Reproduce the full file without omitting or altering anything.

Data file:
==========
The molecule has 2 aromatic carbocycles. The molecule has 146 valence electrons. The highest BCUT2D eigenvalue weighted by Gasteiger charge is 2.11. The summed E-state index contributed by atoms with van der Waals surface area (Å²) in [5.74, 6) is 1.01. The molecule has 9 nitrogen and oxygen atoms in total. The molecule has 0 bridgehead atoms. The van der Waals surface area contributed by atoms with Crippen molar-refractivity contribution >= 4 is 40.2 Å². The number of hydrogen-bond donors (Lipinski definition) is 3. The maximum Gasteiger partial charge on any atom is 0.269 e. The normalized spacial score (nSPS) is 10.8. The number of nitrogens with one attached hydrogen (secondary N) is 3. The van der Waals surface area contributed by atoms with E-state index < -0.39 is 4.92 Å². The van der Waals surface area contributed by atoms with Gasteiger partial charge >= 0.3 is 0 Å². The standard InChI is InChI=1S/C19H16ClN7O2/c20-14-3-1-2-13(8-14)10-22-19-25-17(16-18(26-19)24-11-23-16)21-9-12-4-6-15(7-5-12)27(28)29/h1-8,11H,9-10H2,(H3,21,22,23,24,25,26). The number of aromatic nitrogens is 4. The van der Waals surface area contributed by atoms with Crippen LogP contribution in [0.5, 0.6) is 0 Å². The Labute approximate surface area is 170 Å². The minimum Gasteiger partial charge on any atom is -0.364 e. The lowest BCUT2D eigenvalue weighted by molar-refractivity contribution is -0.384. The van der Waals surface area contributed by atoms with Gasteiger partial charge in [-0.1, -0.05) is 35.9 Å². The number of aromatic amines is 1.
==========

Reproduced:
The molecule has 2 aromatic carbocycles. The molecule has 146 valence electrons. The highest BCUT2D eigenvalue weighted by Gasteiger charge is 2.11. The summed E-state index contributed by atoms with van der Waals surface area (Å²) in [5.74, 6) is 1.01. The molecule has 9 nitrogen and oxygen atoms in total. The molecule has 0 bridgehead atoms. The van der Waals surface area contributed by atoms with Crippen molar-refractivity contribution >= 4 is 40.2 Å². The number of hydrogen-bond donors (Lipinski definition) is 3. The maximum Gasteiger partial charge on any atom is 0.269 e. The normalized spacial score (nSPS) is 10.8. The number of nitrogens with one attached hydrogen (secondary N) is 3. The van der Waals surface area contributed by atoms with E-state index < -0.39 is 4.92 Å². The van der Waals surface area contributed by atoms with Gasteiger partial charge >= 0.3 is 0 Å². The standard InChI is InChI=1S/C19H16ClN7O2/c20-14-3-1-2-13(8-14)10-22-19-25-17(16-18(26-19)24-11-23-16)21-9-12-4-6-15(7-5-12)27(28)29/h1-8,11H,9-10H2,(H3,21,22,23,24,25,26). The number of aromatic nitrogens is 4. The van der Waals surface area contributed by atoms with Crippen LogP contribution in [0.5, 0.6) is 0 Å². The Labute approximate surface area is 170 Å². The minimum Gasteiger partial charge on any atom is -0.364 e. The lowest BCUT2D eigenvalue weighted by molar-refractivity contribution is -0.384. The van der Waals surface area contributed by atoms with Gasteiger partial charge in [-0.1, -0.05) is 35.9 Å². The number of aromatic amines is 1.